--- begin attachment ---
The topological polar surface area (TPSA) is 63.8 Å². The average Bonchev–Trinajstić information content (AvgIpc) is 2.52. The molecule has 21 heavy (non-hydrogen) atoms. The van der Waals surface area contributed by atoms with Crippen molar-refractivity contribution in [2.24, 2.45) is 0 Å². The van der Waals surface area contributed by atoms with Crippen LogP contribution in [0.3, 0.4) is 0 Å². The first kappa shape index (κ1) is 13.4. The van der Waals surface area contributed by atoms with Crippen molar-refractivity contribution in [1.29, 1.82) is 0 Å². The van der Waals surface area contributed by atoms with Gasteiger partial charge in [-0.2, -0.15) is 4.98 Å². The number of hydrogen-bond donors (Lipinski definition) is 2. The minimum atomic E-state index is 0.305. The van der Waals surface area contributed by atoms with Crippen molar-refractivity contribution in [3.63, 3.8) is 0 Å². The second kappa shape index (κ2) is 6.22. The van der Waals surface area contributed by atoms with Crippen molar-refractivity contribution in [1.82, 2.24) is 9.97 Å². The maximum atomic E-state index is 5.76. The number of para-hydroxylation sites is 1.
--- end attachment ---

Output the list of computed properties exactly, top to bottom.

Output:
The topological polar surface area (TPSA) is 63.8 Å². The average Bonchev–Trinajstić information content (AvgIpc) is 2.52. The molecule has 21 heavy (non-hydrogen) atoms. The van der Waals surface area contributed by atoms with Crippen molar-refractivity contribution in [2.24, 2.45) is 0 Å². The van der Waals surface area contributed by atoms with Crippen LogP contribution in [0.3, 0.4) is 0 Å². The first kappa shape index (κ1) is 13.4. The van der Waals surface area contributed by atoms with Crippen molar-refractivity contribution in [1.29, 1.82) is 0 Å². The van der Waals surface area contributed by atoms with Gasteiger partial charge in [-0.2, -0.15) is 4.98 Å². The number of hydrogen-bond donors (Lipinski definition) is 2. The minimum atomic E-state index is 0.305. The van der Waals surface area contributed by atoms with Crippen molar-refractivity contribution in [3.63, 3.8) is 0 Å². The second kappa shape index (κ2) is 6.22. The van der Waals surface area contributed by atoms with Crippen molar-refractivity contribution in [1.82, 2.24) is 9.97 Å². The maximum atomic E-state index is 5.76. The number of para-hydroxylation sites is 1.